- Volume 18 Issue 3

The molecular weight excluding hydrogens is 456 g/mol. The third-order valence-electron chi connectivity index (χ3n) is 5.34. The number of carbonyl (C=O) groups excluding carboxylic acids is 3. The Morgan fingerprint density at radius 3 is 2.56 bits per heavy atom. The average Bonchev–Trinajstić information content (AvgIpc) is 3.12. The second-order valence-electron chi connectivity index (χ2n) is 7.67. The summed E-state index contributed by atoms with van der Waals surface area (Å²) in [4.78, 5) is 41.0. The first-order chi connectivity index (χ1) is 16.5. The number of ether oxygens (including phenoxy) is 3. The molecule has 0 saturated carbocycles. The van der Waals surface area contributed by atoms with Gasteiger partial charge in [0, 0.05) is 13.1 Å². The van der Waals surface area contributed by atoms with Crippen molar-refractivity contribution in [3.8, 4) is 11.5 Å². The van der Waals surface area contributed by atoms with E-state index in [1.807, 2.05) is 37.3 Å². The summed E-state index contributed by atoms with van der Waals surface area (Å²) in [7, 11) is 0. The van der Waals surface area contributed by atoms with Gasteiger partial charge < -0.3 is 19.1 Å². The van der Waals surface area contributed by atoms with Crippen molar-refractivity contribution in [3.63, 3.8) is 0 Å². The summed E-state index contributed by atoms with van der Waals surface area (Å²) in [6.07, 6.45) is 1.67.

The present study examined the role of language proficiency in dyadic discourse in the organization of repairs and the distribution of linguistic features contained in repairs. One native speaker of English and five non-native speakers participated and formed three dyads: one same-proficiency NNS-NNS (non-native speaker), one different-proficiency NNS-NNS, and one NS (native speaker)-NNS dyads. Results showed that overall repair patterns in this type of interaction were more conversational than didactic, and that the degree of difference in proficiency between the participants in the dyad influenced repair patterns and the distribution of linguistic features in relation to repair patterns. Also, discussed in the present paper are some implications of the results and other issues related to language learning.